I’m pleasantly surprised by my sea-change reaction to failure over this last year. If you had asked me 15 months ago my thoughts on failure, I probably would have waxed poetic about our society’s inability to accept failure, but deep inside, I was terrified of it. I lived my life in fear of failure. Looking back, I made very few major decisions in my life that weren’t based on a gut-wrenching fear of failure:
- Don’t go too far for college because you’ve never been that far from home and you don’t know if you can cope.
- Don’t go to an expensive private university because you have no idea what you want to do with your life and you don’t want to waste all your parent’s retirement money.
- Don’t take the job on a tropical island because you have no idea if you can handle living on a house boat.
- Don’t start a small business because you have no idea what to do, or if you can do it, or if you will go bankrupt and loose the house.
Even today, I’m still coming to terms with my fear of failure, but I’m feeling a bit less intimidated by it. I’m actually embracing it more, accepting it as a badge of honor even. Take for example this question recently posed to me by a close friend: If you come back to your old job, how will you respond to people’s judgement that you failed at your endeavor and are coming back defeated? (OK, so it wasn’t remotely asked like that; my memory has morphed the question into this mean-sounding snipe, but in fact it was a kind and honest question worded much more tactfully than I can remember).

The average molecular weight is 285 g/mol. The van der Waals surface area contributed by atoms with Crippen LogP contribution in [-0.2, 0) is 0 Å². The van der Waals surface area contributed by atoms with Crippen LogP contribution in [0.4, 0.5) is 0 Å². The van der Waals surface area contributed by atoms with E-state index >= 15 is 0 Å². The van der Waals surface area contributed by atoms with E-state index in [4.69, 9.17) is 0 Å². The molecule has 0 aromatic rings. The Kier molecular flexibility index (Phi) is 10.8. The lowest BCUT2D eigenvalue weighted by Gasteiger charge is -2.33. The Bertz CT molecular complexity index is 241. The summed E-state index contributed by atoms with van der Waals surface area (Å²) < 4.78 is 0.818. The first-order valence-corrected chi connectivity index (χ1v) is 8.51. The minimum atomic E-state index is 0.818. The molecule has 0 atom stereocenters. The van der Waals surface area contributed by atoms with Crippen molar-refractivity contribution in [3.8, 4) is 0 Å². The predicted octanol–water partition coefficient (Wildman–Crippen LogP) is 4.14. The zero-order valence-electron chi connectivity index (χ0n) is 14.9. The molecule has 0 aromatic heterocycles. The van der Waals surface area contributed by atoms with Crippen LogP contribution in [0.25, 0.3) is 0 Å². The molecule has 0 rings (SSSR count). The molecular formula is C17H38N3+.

And to my surprise, I never even thought of my past year as a failure. In fact, I think of it as a resounding success. I left the safety of a paycheck for the uncertainty known by many small business owners. I learned an incredible amount about the food industry and I learned about my unhealthy relationship with sweets. I taught myself how to knit and discovered this amazing passion I have for it- something I’ve never felt about any other activity in my life. All my life I’ve thought in the back of my head that there’s something wrong with me because I don’t have a passion in my life- and I learned this year that I do have a passion. All I needed to do was be willing to fail at everything I tried until I found it!
I’ve also learned that failure is in the eye of the beholder. (Would if that were a famous quote). How do we define our failures? By what we don’t succeed, what we don’t reach? Or by what we do succeed, by what we learn about ourselves and our community, and how we grow towards a whole person. Not by how we think others will judge and condemn us, but by how we feel about ourselves. Proud of our risk-taking spirit, proud of our circle of friends who are there to support us, and proud of the lessons we learn.
This last year has taught me how to have a healthier relationship with fear and failure. I’m not claiming to have conquered my fear of failure- in fact, I don’t think it needs to be eliminated. I’m still not willing to loose the house to start my own yarn store. But I know now there are other ways to follow my passion, embrace my fear of failure, and still have a place to call home. And I can thank this last-year’s failures for that!